Steely Dan

Steely Dan

Written by Anne E. Johnson

Steely Dan has such a smooth sound, it’s easy to imagine them appearing fully-formed from the musical ether. Needless to say, that wasn’t the case. Singer/keyboardist Donald Fagen had met guitarist/bassist Walter Becker in 1967 while they were attending Bard College in the Catskills. They both loved R&B, pop, and jazz, and they both wanted to succeed as songwriters.

Obviously, they needed to be in NYC. By 1968 they’d started pitching songs at the famous Brill Building, where the likes of Burt Bacharach and Carole King tried to interest producers in their wares. Fagen and Becker did get some decent nibbles — they were commissioned to write a movie score, plus Barbra Streisand recorded one of their songs – but this approach was clearly not going to lead to the big time.

So, they struck out on their own, founding Steely Dan in 1972. That same year they signed with ABC Records to produce their first album, Can’t Buy a Thrill. The singles, “Do It Again” and “Reeling in the Years,” are still two of their most recognized songs. Quite a start!

Unique to this album is the presence of David Palmer, who was hired as lead vocalist for a couple of songs. Fagen and Becker originally set up a full band, but it turned out that only the two of them remained constant members of Steely Dan, relying on a big roster of session musicians for everything else. On subsequent albums, Fagen sang all the leads.

“Dirty Work” is one of the Palmer tracks, a laid-back blues rock number which delays the onset of jazz harmonies and textures (including that Hammond organ!) until the second half of the song. It’s strange to hear Palmer’s quivering tenor instead of Fagen’s voice.


The toe-tapping melody is in sharp contrast with the grim contents of the lyrics, and that dichotomy became a common technique in Steely Dan songs. For example, there’s “King of the World, from Countdown to Ecstasy (1973), which deals with surviving a nuclear holocaust in a disturbingly upbeat tone.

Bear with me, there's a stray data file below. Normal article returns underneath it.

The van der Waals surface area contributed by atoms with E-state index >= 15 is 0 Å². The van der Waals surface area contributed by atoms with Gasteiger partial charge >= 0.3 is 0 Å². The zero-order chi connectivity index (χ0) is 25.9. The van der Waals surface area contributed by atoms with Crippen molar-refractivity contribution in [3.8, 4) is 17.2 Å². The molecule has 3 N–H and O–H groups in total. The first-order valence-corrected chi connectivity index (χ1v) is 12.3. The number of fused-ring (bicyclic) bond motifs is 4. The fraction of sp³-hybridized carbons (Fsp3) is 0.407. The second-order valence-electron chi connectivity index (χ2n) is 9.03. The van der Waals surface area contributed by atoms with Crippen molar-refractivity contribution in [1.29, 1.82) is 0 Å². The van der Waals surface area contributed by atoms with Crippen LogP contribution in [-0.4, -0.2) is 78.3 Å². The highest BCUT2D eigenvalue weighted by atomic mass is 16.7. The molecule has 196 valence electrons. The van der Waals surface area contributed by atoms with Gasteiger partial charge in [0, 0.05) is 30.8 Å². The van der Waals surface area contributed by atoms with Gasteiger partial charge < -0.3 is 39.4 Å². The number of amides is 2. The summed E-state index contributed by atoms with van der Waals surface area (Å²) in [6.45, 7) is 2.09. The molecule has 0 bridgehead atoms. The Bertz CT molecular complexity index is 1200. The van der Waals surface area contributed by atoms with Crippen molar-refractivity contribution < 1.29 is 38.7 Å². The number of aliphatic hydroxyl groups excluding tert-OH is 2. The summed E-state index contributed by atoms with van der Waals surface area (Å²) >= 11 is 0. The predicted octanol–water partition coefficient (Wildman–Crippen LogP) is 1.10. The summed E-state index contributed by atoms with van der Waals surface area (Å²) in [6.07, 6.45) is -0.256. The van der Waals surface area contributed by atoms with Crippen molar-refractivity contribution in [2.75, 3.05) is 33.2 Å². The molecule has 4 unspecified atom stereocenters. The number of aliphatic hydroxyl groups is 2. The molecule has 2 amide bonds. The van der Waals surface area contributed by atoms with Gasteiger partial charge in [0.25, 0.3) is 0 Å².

This quirky funk track sizzles with Jim Hodder’s tight drumming. Hodder, along with guitarists Denny Dias and Jeff “Skunk” Baxter, were part of Steely Dan at this point, a rung above the other eight session instrumentalists and six backing vocalists. Fagen lays down a leaping synthesizer solo (starting at 1:54) that puts into music the image of a survivor wandering the scorched, empty land.


It’s not just because of their music and lyrics, or their famously detailed studio work, that Steely Dan is an industry original. Frankly, they handled every aspect of the business oddly. In 1974 they retired from live playing, only three albums into their career. One hopes that pianist Glenn Gould, who had made the same decision in the classical sector back in 1964, applauded their commitment to studio craftsmanship over on-stage showmanship. Pop music consumers certainly seemed to. While Countdown the Ecstasy had produced no hit singles, “Rikki Don’t Lose That Number” from Pretzel Logic (1974) was a smash.

For a band whose sound is based in brass licks and synths, it’s rare to find a song led by strummed acoustic guitar. But that’s what you have in “With a Gun,” which teases the country and western genre. The harmonies are wittily cock-eyed, giving a middle finger to the three-chord standard, and making you wait half a verse before landing on the tonic.